Paula's Reviews > The Lion, the Witch, and the Wardrobe

The Lion, the Witch, and the Wardrobe by C.S. Lewis
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Apr 25, 13


THIS REVIEW CONTAINS SPOILERS

Fantasy is my thing. It's what really gets to me, what makes me passionate about stories. This book does a terrible disservice to the genre. People have told me that if I had read it beforeI knew it was a Christian allegory, I would not have been prejudiced and would have enjoyed it. But I did read it before I knew it was meant to be religious propaganda, and really, that makes it even worse. At least when you know it's propaganda, you can tell why all the nonsensical drivel is there.

It's not the Christian imagery by itself, but the fact that the book is only an allegory for the bible and absolutely nothing else. I can't believe that people can like this book with its glaring inconsistencies (much like the bible, of course, being derivative work). The four siblings are supposed to be the chosen ones of an old prophecy, they will be the ones to rid Narnia of the long winter of misery it has been in for 100 years. They have a lot of pretty adventures, but who saves everyone at the end? Aslan, terrible and powerful Aslan, which defeats the point of them even coming to Narnia at all, or of Narnia having to suffer for a hundred years before the damned lion saw fit to stop the BItch once and for all. Oh, I mean Witch.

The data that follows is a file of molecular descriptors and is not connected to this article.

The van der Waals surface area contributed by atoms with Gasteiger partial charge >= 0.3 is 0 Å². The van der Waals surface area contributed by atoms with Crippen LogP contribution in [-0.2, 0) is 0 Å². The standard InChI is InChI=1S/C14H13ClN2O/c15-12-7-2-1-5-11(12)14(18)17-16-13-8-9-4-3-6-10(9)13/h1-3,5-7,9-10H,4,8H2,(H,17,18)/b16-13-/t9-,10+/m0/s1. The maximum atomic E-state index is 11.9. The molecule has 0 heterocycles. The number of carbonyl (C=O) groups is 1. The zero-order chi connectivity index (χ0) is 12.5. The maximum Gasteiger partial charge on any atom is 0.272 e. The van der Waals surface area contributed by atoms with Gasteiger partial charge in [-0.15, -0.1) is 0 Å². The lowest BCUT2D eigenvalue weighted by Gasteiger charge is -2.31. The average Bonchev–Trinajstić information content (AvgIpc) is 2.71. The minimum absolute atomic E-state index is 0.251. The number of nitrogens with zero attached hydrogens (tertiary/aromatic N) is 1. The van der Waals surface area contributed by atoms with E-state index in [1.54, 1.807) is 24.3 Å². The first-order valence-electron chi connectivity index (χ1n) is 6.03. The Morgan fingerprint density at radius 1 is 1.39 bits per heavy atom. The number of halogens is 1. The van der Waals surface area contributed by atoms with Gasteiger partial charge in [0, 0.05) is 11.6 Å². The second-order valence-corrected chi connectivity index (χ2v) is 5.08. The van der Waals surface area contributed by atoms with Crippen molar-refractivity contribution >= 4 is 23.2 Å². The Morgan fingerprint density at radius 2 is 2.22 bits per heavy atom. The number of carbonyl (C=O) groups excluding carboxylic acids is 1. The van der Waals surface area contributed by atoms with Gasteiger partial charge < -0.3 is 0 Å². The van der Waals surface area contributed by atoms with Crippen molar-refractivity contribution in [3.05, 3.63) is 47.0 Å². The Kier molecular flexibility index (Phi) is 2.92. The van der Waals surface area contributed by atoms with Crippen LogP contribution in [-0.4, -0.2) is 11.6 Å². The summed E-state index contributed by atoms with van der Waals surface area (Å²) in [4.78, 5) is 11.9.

The sacrifice of Aslan in the stead of Edmund, allegorical for the sacrifice of Christ to atone our sins and reach salvation, makes as little sense as the biblical account. How much of a sacrifice is it, really, when you know you will survive, unscathed, to live forever on? Why was the sacrifice necessary at all? Death for a little boy's mistake seems like a very harsh punishment to me, one that doesn't make any sense (the same way that I find ridiculous that Christ died for my sins... you know, the ones I hadn't made yet because I was not born yet. Also, nothing I have ever done is bad enough that needs atonement by death, except in a christian's disproportionate view of morals). The Evil Witch that has frozen thousands and delivered misery to the entire land for a hundred years gets to talk about justice, law and treason? Preposterous.

At the end, the only thing the siblings seem to achieve is getting Aslan killed (and resurrected, sure enough), and they become the rightful Kings and Queens of a land they arrived in a couple of days ago, for the amazing feat of simply existing.

One thing is for sure, this will not be among the books I will read to my future children. I hope to give them stories of wonder and magic, of true justice, true sacrifice, real effort, worthy endeavor and above all, genuine love.
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